Moad Musbahi is an artist and curator based between Tripoli and Tunis. He is currently co-curating with the Harun Farocki Institut the research and exhibition project, ‘Teaching Travel’, investigating migration as a method for cultural production and political expression, focusing on the pedagogical practices and forms of knowledge that movement engenders.

Recent work has been presented in Project Arts Centre, Dublin (2021); Protocinema, New York (2021); Sonic Acts, Amsterdam (2021); Jameel Arts Center, Dubai (2020); Beirut Art Center, Beirut (2019) among others. His writing has appeared in The White Review (2021), Kayfa-Ta Press (2020), AA Files (2019), The Funambulist (2018), among others. He is a recipient of the Goethe Visual Arts Fund (2021), the Sharjah Art Foundation Production Programme grant (2020) and recently a resident at Gasworks, London (2021).

Photo: Quentin Latour Dauvergne.

In the broadest and truest sense, Matthias’ research is best described as a sustained engagement with Amiri Baraka’s liner notes for the album Live at Birdland (1964) by John Coltrane, with specific attention to Baraka’s refusal of regulatory logics that formulate beauty as inextricably linked to terror. His writing was most recently featured in Obsidian: Literature & Arts in the African Diaspora where he contributed an analysis of Cecil Taylor’s critical reception in Paris during the late 1960s. He has presented his research at a variety of academic conferences spanning the fields of Film Studies, Black Studies, Improvisation Studies, and Jazz Studies. Embracing constant preparation as a precondition for slipping with the music as it slips from our grasp, Matthias spends his days meditating on the distinction—or lack thereof—between montage and ensemble, while rigorously celebrating free jazz’s appeal to a different formulation of time, space and being all/together. He is a PhD student in Film & Moving Image Studies at Concordia University.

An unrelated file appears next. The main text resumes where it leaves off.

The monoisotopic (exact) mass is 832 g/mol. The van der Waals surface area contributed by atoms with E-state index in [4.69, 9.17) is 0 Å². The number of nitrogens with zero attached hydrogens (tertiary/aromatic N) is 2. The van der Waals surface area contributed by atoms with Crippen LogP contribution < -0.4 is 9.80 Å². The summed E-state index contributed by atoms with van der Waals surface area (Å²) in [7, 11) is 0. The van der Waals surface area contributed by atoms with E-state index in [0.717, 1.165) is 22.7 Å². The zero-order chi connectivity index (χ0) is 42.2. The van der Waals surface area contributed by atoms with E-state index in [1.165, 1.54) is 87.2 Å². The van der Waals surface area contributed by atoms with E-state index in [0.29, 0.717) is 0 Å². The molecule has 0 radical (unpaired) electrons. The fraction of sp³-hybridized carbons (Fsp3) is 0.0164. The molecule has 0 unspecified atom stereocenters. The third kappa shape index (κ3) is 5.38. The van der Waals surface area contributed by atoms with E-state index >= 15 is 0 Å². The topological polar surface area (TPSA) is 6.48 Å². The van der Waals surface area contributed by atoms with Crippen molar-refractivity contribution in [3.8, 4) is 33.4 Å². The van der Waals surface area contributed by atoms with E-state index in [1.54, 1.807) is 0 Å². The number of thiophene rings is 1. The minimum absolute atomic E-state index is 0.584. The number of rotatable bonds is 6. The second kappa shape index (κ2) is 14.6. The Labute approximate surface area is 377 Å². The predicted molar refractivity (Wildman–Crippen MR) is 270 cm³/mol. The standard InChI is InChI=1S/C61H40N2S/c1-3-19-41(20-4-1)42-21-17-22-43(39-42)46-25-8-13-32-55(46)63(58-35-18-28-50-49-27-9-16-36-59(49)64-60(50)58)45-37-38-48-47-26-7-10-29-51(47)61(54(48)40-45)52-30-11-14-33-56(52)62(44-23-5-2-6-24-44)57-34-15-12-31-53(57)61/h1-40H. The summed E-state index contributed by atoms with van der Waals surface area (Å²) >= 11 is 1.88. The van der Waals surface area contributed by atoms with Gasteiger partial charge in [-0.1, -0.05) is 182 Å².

Photo courtesy of Matthias Domingo Mushinski.

Dani Kyengo O’Neill (they/them) is a Kenyan-South African sound artist, composer, filmmaker and spatial artist. Their practice explores black sonic auralities, dialogues of riddim, movement and gendered histories in South Africa and its relationship to the diaspora, through filmmaking, sound installation, audio-visual scoring and experimental performance.